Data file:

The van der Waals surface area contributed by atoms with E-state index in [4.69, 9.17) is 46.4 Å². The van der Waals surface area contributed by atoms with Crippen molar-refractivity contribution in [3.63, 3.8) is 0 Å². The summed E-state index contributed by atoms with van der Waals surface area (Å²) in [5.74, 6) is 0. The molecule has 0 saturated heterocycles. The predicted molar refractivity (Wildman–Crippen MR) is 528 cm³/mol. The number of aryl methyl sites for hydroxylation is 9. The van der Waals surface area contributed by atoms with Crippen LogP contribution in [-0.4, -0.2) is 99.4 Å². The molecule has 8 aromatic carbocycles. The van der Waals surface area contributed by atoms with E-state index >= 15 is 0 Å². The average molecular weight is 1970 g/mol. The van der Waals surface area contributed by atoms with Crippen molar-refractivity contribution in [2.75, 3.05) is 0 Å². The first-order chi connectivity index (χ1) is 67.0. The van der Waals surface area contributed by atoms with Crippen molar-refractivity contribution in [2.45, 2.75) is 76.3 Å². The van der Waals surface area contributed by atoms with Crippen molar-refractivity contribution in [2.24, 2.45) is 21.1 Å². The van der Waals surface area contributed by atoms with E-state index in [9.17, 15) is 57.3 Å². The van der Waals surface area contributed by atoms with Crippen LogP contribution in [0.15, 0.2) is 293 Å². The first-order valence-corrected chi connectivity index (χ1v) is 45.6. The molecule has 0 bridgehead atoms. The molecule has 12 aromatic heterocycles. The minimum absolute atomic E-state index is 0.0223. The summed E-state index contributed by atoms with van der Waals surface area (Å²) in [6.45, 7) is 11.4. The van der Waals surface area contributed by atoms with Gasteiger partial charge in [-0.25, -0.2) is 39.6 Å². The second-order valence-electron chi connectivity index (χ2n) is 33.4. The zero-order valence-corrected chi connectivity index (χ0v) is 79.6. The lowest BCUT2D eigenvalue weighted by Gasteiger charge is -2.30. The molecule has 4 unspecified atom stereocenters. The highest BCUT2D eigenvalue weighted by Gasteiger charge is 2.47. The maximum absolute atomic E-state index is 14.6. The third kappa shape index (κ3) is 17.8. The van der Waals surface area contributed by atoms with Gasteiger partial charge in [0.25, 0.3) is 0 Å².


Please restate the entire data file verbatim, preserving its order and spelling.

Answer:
The van der Waals surface area contributed by atoms with E-state index in [4.69, 9.17) is 46.4 Å². The van der Waals surface area contributed by atoms with Crippen molar-refractivity contribution in [3.63, 3.8) is 0 Å². The summed E-state index contributed by atoms with van der Waals surface area (Å²) in [5.74, 6) is 0. The molecule has 0 saturated heterocycles. The predicted molar refractivity (Wildman–Crippen MR) is 528 cm³/mol. The number of aryl methyl sites for hydroxylation is 9. The van der Waals surface area contributed by atoms with Crippen LogP contribution in [-0.4, -0.2) is 99.4 Å². The molecule has 8 aromatic carbocycles. The van der Waals surface area contributed by atoms with E-state index >= 15 is 0 Å². The average molecular weight is 1970 g/mol. The van der Waals surface area contributed by atoms with Crippen molar-refractivity contribution in [2.75, 3.05) is 0 Å². The first-order chi connectivity index (χ1) is 67.0. The van der Waals surface area contributed by atoms with Crippen molar-refractivity contribution in [2.45, 2.75) is 76.3 Å². The van der Waals surface area contributed by atoms with Crippen molar-refractivity contribution in [2.24, 2.45) is 21.1 Å². The van der Waals surface area contributed by atoms with E-state index in [9.17, 15) is 57.3 Å². The van der Waals surface area contributed by atoms with Crippen LogP contribution in [0.15, 0.2) is 293 Å². The first-order valence-corrected chi connectivity index (χ1v) is 45.6. The molecule has 0 bridgehead atoms. The molecule has 12 aromatic heterocycles. The minimum absolute atomic E-state index is 0.0223. The summed E-state index contributed by atoms with van der Waals surface area (Å²) in [6.45, 7) is 11.4. The van der Waals surface area contributed by atoms with Gasteiger partial charge in [-0.25, -0.2) is 39.6 Å². The second-order valence-electron chi connectivity index (χ2n) is 33.4. The zero-order valence-corrected chi connectivity index (χ0v) is 79.6. The lowest BCUT2D eigenvalue weighted by Gasteiger charge is -2.30. The molecule has 4 unspecified atom stereocenters. The highest BCUT2D eigenvalue weighted by Gasteiger charge is 2.47. The maximum absolute atomic E-state index is 14.6. The third kappa shape index (κ3) is 17.8. The van der Waals surface area contributed by atoms with Gasteiger partial charge in [0.25, 0.3) is 0 Å².